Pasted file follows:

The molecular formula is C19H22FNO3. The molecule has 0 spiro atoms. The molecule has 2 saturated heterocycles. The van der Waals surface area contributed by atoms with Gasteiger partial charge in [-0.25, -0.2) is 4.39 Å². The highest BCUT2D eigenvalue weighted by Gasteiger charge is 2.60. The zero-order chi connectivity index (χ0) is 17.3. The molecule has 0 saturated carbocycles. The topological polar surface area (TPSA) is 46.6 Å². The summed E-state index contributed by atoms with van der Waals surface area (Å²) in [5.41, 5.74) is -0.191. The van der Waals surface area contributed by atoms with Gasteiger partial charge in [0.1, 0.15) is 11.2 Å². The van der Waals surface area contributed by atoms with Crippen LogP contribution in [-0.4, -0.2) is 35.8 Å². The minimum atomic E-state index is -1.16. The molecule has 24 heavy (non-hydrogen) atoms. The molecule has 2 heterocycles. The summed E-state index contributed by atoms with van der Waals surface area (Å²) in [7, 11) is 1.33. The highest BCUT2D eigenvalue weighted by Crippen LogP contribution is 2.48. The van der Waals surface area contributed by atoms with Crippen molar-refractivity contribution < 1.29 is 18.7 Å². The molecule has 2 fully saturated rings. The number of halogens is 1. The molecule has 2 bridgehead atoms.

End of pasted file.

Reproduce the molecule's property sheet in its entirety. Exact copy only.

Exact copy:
The molecular formula is C19H22FNO3. The molecule has 0 spiro atoms. The molecule has 2 saturated heterocycles. The van der Waals surface area contributed by atoms with Gasteiger partial charge in [-0.25, -0.2) is 4.39 Å². The highest BCUT2D eigenvalue weighted by Gasteiger charge is 2.60. The zero-order chi connectivity index (χ0) is 17.3. The molecule has 0 saturated carbocycles. The topological polar surface area (TPSA) is 46.6 Å². The summed E-state index contributed by atoms with van der Waals surface area (Å²) in [5.41, 5.74) is -0.191. The van der Waals surface area contributed by atoms with Gasteiger partial charge in [0.1, 0.15) is 11.2 Å². The van der Waals surface area contributed by atoms with Crippen LogP contribution in [-0.4, -0.2) is 35.8 Å². The minimum atomic E-state index is -1.16. The molecule has 24 heavy (non-hydrogen) atoms. The molecule has 2 heterocycles. The summed E-state index contributed by atoms with van der Waals surface area (Å²) in [7, 11) is 1.33. The highest BCUT2D eigenvalue weighted by Crippen LogP contribution is 2.48. The van der Waals surface area contributed by atoms with Crippen molar-refractivity contribution < 1.29 is 18.7 Å². The molecule has 2 fully saturated rings. The number of halogens is 1. The molecule has 2 bridgehead atoms.